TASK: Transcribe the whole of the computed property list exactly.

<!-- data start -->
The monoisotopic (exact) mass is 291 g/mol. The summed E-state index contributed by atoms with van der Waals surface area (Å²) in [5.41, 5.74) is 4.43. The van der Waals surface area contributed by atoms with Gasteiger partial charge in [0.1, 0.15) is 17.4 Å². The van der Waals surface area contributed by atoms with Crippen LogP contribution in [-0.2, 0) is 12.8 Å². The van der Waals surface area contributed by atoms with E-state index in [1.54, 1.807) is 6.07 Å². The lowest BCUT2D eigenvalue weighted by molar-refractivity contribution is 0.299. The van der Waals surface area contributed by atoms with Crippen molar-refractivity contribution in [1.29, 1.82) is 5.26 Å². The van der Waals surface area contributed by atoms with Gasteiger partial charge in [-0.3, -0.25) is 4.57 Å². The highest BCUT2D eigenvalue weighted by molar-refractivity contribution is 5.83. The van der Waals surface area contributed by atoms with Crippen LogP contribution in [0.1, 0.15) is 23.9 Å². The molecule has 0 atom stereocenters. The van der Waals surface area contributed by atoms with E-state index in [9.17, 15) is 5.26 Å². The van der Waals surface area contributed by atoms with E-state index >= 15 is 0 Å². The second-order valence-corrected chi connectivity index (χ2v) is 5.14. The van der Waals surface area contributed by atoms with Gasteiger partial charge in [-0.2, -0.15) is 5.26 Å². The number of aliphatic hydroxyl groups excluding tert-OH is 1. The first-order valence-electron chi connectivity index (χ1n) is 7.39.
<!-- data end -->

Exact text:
The monoisotopic (exact) mass is 291 g/mol. The summed E-state index contributed by atoms with van der Waals surface area (Å²) in [5.41, 5.74) is 4.43. The van der Waals surface area contributed by atoms with Gasteiger partial charge in [0.1, 0.15) is 17.4 Å². The van der Waals surface area contributed by atoms with Crippen LogP contribution in [-0.2, 0) is 12.8 Å². The van der Waals surface area contributed by atoms with E-state index in [1.54, 1.807) is 6.07 Å². The lowest BCUT2D eigenvalue weighted by molar-refractivity contribution is 0.299. The van der Waals surface area contributed by atoms with Crippen molar-refractivity contribution in [1.29, 1.82) is 5.26 Å². The van der Waals surface area contributed by atoms with Gasteiger partial charge in [-0.3, -0.25) is 4.57 Å². The highest BCUT2D eigenvalue weighted by molar-refractivity contribution is 5.83. The van der Waals surface area contributed by atoms with Crippen LogP contribution in [0.1, 0.15) is 23.9 Å². The molecule has 0 atom stereocenters. The van der Waals surface area contributed by atoms with E-state index in [9.17, 15) is 5.26 Å². The van der Waals surface area contributed by atoms with E-state index >= 15 is 0 Å². The second-order valence-corrected chi connectivity index (χ2v) is 5.14. The van der Waals surface area contributed by atoms with Gasteiger partial charge in [-0.2, -0.15) is 5.26 Å². The number of aliphatic hydroxyl groups excluding tert-OH is 1. The first-order valence-electron chi connectivity index (χ1n) is 7.39.